Deca-Dence starts strong. I found its music and its animation engaging. But let’s stick with the animation a bit. What’s up with Deca-Dence (the huge moving gear city)? It’s clunky, 3D, weird and perhaps a bit -what’s the word… appalling? And that’s the way to go.
The Opening Theme. Better than Re:Zero 2. “Theater of Life” by Suzuki Konomi
Suzuki Konomi has been featured as the opening artist in three anime this season: Re:Zero, Koi to Producer: EVOL×LOVE and Deca-Dence. Clearly, Deca-Dence stands head and shoulders above Re:Zero, both as a tie-up and as a song that suits the artist it was written for. And since I mentioned Re:Zero, let me clarify this: season 1 OP1 was way, way, way better than its season 2 counterpart. Again, the same artist was featured. And although the dystopian isekai theme was more prominent in the first OP, it was composed in a way to feature all her good qualities as a singer. And this is what I also think of “Theater of Life”.
Although the OP of Deca-Dence falls into the generic end of the spectrum, it was executed well. Creating something ‘outside the box’ isn’t always the way to go. Sometimes it’s better to stand out because of the quality of the work put into something rather than how ‘unique’ it is. You wouldn’t want a spoon with a hole in the middle, would you? No matter how unique it was, it would fail to do what it’s supposed to do. Creating a spoon with a nice design is something that’ll sell, no matter what. “Theater of Life” isn’t a breakthrough, it’s a nice song and it seems to work as the OP of Deca-Dence. In the end, that’s what it’s about, right?
OST first impressions. by Tokuda Masahiro
The soundtrack, especially during the first few minutes of the first episode is really promising. It manages to guide us beautifully to the fight scene, as it features a lot of action with the right amount of suspense. We’ve got a setting we’re not familiar with, a bunch of characters we’re not familiar with, enemies we’re not familiar with and the music binds everything together, until it fades away and into the horizon, showing Deca-Dence and the title. Job really well done.
We have ambient tracks, upbeat tracks, playful tracks, happy tracks, suspenseful tracks, tracks that feature a number of instruments and thus a number of emotions. However, despite the fact that we’ve come across a wide range of emotions, I feel like the soundtrack hasn’t shown all of its ‘façades’ from the first episode. Now, the music of the montage. Simple and ever so slightly predictable. We have a track with a lot of folk elements and a couple of Japanese influences that went under the radar. If you wonder where, watch the first episode again and listen closely to the music. It’s about 9 minutes in. At some point, in the higher register the sound becomes a combo of different instruments with vigorous vibratos and some vocals and melodic patterns that are inspired from Balkan and Japanese folk music. You always find the interesting stuff in the details, am I right?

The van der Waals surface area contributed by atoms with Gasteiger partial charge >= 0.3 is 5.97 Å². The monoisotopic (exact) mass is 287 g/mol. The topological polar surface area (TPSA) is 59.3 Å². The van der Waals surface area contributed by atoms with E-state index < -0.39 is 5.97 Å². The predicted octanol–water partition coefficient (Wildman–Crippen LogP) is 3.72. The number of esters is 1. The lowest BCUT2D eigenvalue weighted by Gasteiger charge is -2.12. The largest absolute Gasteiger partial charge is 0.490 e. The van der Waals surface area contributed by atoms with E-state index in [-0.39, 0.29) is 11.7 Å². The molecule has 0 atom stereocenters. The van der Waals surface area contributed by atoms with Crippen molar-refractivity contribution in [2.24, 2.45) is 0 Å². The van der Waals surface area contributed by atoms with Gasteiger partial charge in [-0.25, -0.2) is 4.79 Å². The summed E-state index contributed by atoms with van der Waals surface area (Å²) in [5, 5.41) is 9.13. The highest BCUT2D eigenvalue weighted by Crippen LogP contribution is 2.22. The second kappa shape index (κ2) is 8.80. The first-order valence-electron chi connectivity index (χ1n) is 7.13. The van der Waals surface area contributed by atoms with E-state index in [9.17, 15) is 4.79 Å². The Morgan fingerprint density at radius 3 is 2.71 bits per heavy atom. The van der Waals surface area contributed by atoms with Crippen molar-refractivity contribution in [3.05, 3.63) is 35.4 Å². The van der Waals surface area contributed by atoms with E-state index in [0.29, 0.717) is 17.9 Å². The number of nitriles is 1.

The action music. It’s like I’m watching Hollywood. Perhaps Disney, but not the princessy kind of stuff, more like The Avengers or something like that. The element I dislike the most was the OP in the last action scene. The one moment we had some good action music and the next, we had J-pop. There was not enough time to transition. Not to mention that IMHO, the scene would be better with an appropriate track from the OST, rather than the opening theme. I’d probably want to watch the OP sequence on its own or choose to add the credits with the OP theme at the end. I don’t know, that whole part sort of reminded me of Michael Bay, a director I’m not really fond of, especially from a point of his career onwards.
The Ending Theme. A feel-good ED. “Kioku no Hakobune” by Itou Kashitarou
Do you know… those sped-up drawing art videos? The ones that make you admire the artist. No? Sometimes though the music of choice in those kinds of videos is mediocre, bad or they just remind me of the easy sped up cooking videos that I tend to dislike. But never mind that. It’s always invigorating to see the entire ‘making of’ process of just about anything.
That’s what Keep Your Hands Off Eizouken! did; it’s one of the reasons why it was appreciated so much. And that’s exactly what the creative team behind Deca-Dence chose to take advantage of. And it worked out great. The song that accompanied this sequence emphasizes on this invigorating feeling I mentioned earlier and builds on the sense all EDs tend to have: the nostalgic emotion of something ending.
- Good OP. Same artist who did Re:Zero. Better than Re:Zero OP3.
- Good OST with seemingly broad spectrum.
- Fell-good ED. Enjoyable visuals.